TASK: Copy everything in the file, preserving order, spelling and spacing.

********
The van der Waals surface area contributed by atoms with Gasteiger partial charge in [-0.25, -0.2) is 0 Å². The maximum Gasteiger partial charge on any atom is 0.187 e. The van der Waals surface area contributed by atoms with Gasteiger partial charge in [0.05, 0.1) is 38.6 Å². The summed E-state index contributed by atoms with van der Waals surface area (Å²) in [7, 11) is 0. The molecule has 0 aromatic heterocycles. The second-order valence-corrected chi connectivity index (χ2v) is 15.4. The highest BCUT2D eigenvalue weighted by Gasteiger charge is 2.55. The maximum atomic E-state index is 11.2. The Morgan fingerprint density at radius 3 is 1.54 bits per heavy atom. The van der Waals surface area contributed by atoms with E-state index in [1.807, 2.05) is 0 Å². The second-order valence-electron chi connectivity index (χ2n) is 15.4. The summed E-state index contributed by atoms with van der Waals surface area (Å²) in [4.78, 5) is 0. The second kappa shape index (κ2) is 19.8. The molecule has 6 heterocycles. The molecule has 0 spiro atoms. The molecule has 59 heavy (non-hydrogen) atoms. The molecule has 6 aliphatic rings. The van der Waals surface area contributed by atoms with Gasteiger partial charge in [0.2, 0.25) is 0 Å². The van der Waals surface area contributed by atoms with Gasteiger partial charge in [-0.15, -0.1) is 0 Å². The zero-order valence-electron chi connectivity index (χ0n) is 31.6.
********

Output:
The van der Waals surface area contributed by atoms with Gasteiger partial charge in [-0.25, -0.2) is 0 Å². The maximum Gasteiger partial charge on any atom is 0.187 e. The van der Waals surface area contributed by atoms with Gasteiger partial charge in [0.05, 0.1) is 38.6 Å². The summed E-state index contributed by atoms with van der Waals surface area (Å²) in [7, 11) is 0. The molecule has 0 aromatic heterocycles. The second-order valence-corrected chi connectivity index (χ2v) is 15.4. The highest BCUT2D eigenvalue weighted by Gasteiger charge is 2.55. The maximum atomic E-state index is 11.2. The Morgan fingerprint density at radius 3 is 1.54 bits per heavy atom. The van der Waals surface area contributed by atoms with E-state index in [1.807, 2.05) is 0 Å². The second-order valence-electron chi connectivity index (χ2n) is 15.4. The summed E-state index contributed by atoms with van der Waals surface area (Å²) in [4.78, 5) is 0. The second kappa shape index (κ2) is 19.8. The molecule has 6 heterocycles. The molecule has 0 spiro atoms. The molecule has 59 heavy (non-hydrogen) atoms. The molecule has 6 aliphatic rings. The van der Waals surface area contributed by atoms with Gasteiger partial charge in [0.2, 0.25) is 0 Å². The van der Waals surface area contributed by atoms with Gasteiger partial charge in [-0.15, -0.1) is 0 Å². The zero-order valence-electron chi connectivity index (χ0n) is 31.6.